A breached flood protection dyke near Prey Ven city that, had it burst during the disastrous 2011 flooding, would have added a further 30,000 to the almost 52,000 households evacuated, is one project nearing completion in Cambodia’s Flood Damage Emergency Reconstruction Project.
But the Asian Development Bank-driven project is in it for the long haul, with about 524 kilometres of roads to fix and 26 irrigation systems across six provinces still waiting for repair. As of June, just over 10 per cent of the work had been completed, one per cent short of the project target.
Peter Brimble, deputy country director of the ADB Cambodia Resident Mission, said national and rural road damage caused by the flooding was worth more than $320 million and was still depriving people of a means of transport and a living.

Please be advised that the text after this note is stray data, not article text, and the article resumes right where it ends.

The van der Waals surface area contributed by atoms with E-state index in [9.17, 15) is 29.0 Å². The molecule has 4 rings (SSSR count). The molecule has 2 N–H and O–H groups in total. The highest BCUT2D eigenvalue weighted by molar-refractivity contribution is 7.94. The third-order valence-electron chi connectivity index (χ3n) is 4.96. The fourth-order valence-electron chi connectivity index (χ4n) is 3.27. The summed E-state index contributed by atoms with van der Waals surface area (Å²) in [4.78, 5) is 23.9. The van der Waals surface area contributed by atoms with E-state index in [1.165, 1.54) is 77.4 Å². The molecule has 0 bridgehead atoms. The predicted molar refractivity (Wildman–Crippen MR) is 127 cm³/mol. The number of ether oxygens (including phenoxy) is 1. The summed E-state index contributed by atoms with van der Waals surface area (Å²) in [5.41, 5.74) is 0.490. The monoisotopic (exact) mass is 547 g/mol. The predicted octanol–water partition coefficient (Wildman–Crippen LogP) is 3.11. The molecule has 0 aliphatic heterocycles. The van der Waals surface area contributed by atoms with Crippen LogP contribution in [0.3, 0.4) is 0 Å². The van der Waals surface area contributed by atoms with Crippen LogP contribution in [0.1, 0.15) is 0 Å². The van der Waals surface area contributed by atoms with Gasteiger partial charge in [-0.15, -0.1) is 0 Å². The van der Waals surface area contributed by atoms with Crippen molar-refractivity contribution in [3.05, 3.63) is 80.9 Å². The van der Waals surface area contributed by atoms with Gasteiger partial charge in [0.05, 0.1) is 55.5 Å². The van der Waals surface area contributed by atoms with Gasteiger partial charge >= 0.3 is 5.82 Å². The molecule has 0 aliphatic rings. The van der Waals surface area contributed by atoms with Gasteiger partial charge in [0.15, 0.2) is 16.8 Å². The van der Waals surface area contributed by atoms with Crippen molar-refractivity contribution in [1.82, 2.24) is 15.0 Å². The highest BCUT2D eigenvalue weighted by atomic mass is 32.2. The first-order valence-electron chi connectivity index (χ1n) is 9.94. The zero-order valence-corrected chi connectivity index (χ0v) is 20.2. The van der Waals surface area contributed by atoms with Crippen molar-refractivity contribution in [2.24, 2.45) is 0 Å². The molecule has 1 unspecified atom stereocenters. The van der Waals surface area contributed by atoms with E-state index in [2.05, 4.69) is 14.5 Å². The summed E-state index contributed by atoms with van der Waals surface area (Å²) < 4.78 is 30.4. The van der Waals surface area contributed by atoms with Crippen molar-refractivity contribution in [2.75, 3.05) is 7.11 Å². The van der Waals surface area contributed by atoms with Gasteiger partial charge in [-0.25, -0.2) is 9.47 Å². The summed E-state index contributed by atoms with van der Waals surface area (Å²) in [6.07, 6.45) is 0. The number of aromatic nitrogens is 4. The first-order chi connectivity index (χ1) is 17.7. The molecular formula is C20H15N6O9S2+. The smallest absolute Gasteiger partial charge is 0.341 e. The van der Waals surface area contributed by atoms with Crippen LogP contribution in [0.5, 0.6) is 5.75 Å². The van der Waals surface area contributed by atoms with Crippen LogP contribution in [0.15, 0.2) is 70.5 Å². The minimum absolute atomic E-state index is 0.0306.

“Clearly this was a major trauma for the Cambodian economy,” Brimble said. “We basically became a part of the government’s response.”
A road engineer for the ADB said rural roads faced multiple problems with flood-affected soil.
Two contracts had already been awarded for provincial roads, three more competitive bidding contracts were yet to be filled to repair another 179 kilometres of damaged rural roads.
Brimble said that the ADB was working with five government agencies in different phases of the project but another partnership would likely be forged with the National Committee for Disaster Management, for future flood management programs.
This stage would not be financed by loans but rather grant funds and focus on building the capacity of the NCDM to prepare for future floods.
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